Cornersville June 6th 1853
I rec'd Pa's letter by the last mail in answer to which I "drop you a line" I suppose he will take no offense at that – course in me, as I directed the whole of his last to Sookie, , the health of our folks, town and vicinity are good at present. Consequently the doctors are doing but little practice.
Ann Rossen is no more on earth, on the 27th of last month her spirit took its flight, we trust, to a land of eternal repose, the family and friends generally seemed to feel sensibly the great affliction. Mrs. Neely took it very hard, I set by her bed one whole night, and it required all the skill that I could master to keep her from sinking under the loss of her daughter.
Mary White & Bancom were married at the time appointed. The young men of the town were invited but the young ladies were not. Miss Mollie Moffett in the kindness of her heart invited the gals to take tea and spend the evening with her, which they did, and most of the boys, instead of going to the wedding went to Moffett's. And we had quite a fine time of it. That day constituted almost an epoch in the history of Cornersville, as it also brought to town another [illegible] Dr. Kennedy. I have not seen the young man, but I have heard him squawl occasionally when in the parlor with the gals.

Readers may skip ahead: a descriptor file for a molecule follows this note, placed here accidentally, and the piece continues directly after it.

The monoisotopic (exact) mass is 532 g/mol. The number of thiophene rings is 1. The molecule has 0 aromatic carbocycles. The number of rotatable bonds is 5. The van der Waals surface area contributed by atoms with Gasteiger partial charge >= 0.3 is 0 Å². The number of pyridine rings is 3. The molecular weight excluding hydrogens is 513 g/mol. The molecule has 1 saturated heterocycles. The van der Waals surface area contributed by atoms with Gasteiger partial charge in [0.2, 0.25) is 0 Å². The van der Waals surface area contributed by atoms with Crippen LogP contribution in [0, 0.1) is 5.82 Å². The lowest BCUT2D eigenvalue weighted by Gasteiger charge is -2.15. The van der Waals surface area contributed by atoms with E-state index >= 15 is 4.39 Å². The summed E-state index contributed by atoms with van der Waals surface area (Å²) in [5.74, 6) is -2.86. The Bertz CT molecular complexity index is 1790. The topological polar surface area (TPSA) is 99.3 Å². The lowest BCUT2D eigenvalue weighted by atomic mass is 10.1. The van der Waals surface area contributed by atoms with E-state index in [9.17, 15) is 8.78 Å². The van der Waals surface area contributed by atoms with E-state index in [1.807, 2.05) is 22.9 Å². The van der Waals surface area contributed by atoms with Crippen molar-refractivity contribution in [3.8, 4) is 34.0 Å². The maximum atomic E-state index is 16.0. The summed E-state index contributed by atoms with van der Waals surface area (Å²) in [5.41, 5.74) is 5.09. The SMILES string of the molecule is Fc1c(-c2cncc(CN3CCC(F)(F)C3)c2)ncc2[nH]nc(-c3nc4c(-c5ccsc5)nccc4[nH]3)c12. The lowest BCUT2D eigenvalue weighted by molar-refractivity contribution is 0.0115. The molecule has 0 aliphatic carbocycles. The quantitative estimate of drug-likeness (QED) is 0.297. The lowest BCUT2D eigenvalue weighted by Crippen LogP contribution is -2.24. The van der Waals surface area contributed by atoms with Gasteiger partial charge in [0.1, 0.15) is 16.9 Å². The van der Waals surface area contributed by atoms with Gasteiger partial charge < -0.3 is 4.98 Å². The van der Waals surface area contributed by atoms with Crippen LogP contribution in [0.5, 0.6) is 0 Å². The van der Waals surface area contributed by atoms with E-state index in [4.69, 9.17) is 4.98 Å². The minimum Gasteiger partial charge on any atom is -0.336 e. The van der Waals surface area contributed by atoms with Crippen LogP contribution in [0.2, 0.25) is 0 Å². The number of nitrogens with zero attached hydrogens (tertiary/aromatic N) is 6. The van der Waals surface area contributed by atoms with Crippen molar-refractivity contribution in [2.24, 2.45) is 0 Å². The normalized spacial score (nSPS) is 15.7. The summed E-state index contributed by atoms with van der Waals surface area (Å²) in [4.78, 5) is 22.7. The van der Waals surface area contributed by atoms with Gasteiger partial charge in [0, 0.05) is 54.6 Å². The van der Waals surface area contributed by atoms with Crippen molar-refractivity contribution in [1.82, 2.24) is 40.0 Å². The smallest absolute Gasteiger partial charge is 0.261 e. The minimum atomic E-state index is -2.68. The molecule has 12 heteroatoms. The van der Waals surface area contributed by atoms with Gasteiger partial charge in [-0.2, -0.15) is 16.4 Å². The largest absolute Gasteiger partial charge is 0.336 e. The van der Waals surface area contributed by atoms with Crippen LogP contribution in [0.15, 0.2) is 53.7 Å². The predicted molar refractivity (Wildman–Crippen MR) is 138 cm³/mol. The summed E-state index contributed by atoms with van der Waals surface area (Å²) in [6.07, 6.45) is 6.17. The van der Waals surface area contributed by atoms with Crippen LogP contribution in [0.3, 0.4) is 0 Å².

Brother William and Sister Helen are talking about coming over shortly if they can get off. Billy told me yesterday to write gran-pa a letter to come after him. Charlie is getting to be one of the sweetest children you ever saw. He improves in talking very fast He can talk almost as plainly now as Billy He has quit saying tuppen(?) and beden(?) &c. Miss Nina Holt has left for Arkansas—I am sorry for Billy Wilkes(?)—
I will close. All of you write to me soon and often, give my love to the girls—remember me to all my friends—
P.S. Madam Dr. Pugh has a little son
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